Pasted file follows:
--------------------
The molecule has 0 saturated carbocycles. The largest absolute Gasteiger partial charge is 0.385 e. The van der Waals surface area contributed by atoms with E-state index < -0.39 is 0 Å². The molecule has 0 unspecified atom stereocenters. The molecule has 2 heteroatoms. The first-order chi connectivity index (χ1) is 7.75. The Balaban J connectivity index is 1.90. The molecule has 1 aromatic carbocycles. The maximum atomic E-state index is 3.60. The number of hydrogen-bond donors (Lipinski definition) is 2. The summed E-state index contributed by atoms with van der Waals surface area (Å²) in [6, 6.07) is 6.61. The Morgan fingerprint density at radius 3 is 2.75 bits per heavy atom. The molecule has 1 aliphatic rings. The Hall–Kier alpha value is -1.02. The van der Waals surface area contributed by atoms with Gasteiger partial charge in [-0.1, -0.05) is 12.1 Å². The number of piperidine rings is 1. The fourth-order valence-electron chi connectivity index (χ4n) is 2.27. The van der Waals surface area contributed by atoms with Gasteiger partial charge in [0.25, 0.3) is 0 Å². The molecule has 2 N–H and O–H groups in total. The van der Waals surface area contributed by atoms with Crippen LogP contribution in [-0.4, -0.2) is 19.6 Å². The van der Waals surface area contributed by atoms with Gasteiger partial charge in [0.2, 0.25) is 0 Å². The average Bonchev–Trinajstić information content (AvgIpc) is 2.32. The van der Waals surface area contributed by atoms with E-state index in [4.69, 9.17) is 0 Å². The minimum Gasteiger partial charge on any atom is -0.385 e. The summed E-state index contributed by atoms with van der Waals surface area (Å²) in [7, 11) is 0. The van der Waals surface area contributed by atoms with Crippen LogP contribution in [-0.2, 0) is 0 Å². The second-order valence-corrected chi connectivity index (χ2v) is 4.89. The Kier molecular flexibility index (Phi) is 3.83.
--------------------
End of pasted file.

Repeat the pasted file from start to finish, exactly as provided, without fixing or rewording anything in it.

The molecule has 0 saturated carbocycles. The largest absolute Gasteiger partial charge is 0.385 e. The van der Waals surface area contributed by atoms with E-state index < -0.39 is 0 Å². The molecule has 0 unspecified atom stereocenters. The molecule has 2 heteroatoms. The first-order chi connectivity index (χ1) is 7.75. The Balaban J connectivity index is 1.90. The molecule has 1 aromatic carbocycles. The maximum atomic E-state index is 3.60. The number of hydrogen-bond donors (Lipinski definition) is 2. The summed E-state index contributed by atoms with van der Waals surface area (Å²) in [6, 6.07) is 6.61. The Morgan fingerprint density at radius 3 is 2.75 bits per heavy atom. The molecule has 1 aliphatic rings. The Hall–Kier alpha value is -1.02. The van der Waals surface area contributed by atoms with Gasteiger partial charge in [-0.1, -0.05) is 12.1 Å². The number of piperidine rings is 1. The fourth-order valence-electron chi connectivity index (χ4n) is 2.27. The van der Waals surface area contributed by atoms with Gasteiger partial charge in [0.25, 0.3) is 0 Å². The molecule has 2 N–H and O–H groups in total. The van der Waals surface area contributed by atoms with Crippen LogP contribution in [-0.4, -0.2) is 19.6 Å². The van der Waals surface area contributed by atoms with Gasteiger partial charge in [0.2, 0.25) is 0 Å². The average Bonchev–Trinajstić information content (AvgIpc) is 2.32. The van der Waals surface area contributed by atoms with E-state index in [4.69, 9.17) is 0 Å². The minimum Gasteiger partial charge on any atom is -0.385 e. The summed E-state index contributed by atoms with van der Waals surface area (Å²) in [7, 11) is 0. The van der Waals surface area contributed by atoms with Crippen LogP contribution in [-0.2, 0) is 0 Å². The second-order valence-corrected chi connectivity index (χ2v) is 4.89. The Kier molecular flexibility index (Phi) is 3.83.